At Object Space, 1818 1/2 E. Sprague Ave., the work of more than a dozen Eastern Washington University art students occupies the space.
The artists are all students of the Studio Art Program who took the Senior Capstone course that focuses on the professional practice of a fine artist.
“It’s a class that I am particularly passionate about because as a former art student, I feel I was given no preparation for how to go about managing a studio arts practice or even what to expect once you graduate with an arts degree,” said EWU teacher Jenny Hyde. “I want these students to feel confident about what they do, and understand that what they have accomplished is courageous and worthwhile since being an artist is still met with eye rolling and disdain in our culture.”
The exhibit, “Primordial Collision,” includes paintings, prints and sculptures. There is a drawing of a female figure that looks like an Egyptian goddess wearing a headdress of kitchen utensils who is tethered to a vacuum cleaner, huge portraits of a regal looking dog and cat, and a painting framed with branches. The three-dimensional pieces include a room in which paper, glass, fabric, string and other things are tied, twisted and formed into an otherworldly landscape created by Ashley Ueckert. “I suppose I could’ve pursued making practical things instead of art, but that would never have satisfied this desire or need for life to be magical and not mundane,” Ueckert said.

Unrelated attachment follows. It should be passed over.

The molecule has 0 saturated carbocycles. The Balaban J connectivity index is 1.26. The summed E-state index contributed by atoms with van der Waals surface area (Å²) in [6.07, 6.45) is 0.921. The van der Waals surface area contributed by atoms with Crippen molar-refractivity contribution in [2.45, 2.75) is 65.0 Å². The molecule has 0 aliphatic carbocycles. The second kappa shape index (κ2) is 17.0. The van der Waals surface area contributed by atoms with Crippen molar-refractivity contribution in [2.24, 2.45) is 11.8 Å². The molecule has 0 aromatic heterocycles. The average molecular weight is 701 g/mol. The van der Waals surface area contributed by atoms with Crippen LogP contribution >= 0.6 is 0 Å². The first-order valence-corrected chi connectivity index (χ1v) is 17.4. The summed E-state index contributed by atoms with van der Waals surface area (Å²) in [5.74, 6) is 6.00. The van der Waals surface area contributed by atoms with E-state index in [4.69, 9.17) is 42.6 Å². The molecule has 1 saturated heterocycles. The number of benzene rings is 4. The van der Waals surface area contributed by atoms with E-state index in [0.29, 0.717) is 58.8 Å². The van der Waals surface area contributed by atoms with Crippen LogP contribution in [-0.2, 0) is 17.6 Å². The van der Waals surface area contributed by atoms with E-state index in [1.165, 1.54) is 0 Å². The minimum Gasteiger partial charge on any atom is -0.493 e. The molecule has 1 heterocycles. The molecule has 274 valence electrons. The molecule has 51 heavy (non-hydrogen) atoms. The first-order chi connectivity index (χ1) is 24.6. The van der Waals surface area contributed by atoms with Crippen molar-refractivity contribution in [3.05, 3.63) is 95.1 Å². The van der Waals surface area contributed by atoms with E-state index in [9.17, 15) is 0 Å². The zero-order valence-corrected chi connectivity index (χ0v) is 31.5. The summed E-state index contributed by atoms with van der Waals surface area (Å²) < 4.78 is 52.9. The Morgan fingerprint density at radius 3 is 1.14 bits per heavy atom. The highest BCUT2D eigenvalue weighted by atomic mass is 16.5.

Other sculptures include a child’s school desk marred with “scars” and Remelisa Cullitan’s kimono decorated with imprints from a hand-carved stamp of a vagina that was inspired by Japanese artist Megumi Igarashi, who was arrested last year for the alleged violation of Japanese obscenity laws.
“One of my goals is to broaden horizons,” Cullitan said. After graduation, she wants to start a nonprofit that focuses on giving young minds the opportunity to be creative in a variety of different practices. “With public schools cutting funds in art programs, many schools don’t even have the equipment or tools to teach kids. I want to provide a safe facility that offers a variety of materials, tools, and knowledge to help with that,” she said.
Wandering around the exhibit, it is clear: The artists are thoughtful, playful and primordial; their emotions and curiosities rule.
“I want to physically engage in the world around me and be adventurous,” Ueckert said, “I want to explore and learn. In a way, art is simply a way to process experiences and observations.” Young artist Ashley Vaughn added, “When I create, I feel a strong and certain energetic presence. It’s not like the presence of an outside entity, but rather a presence within myself.”
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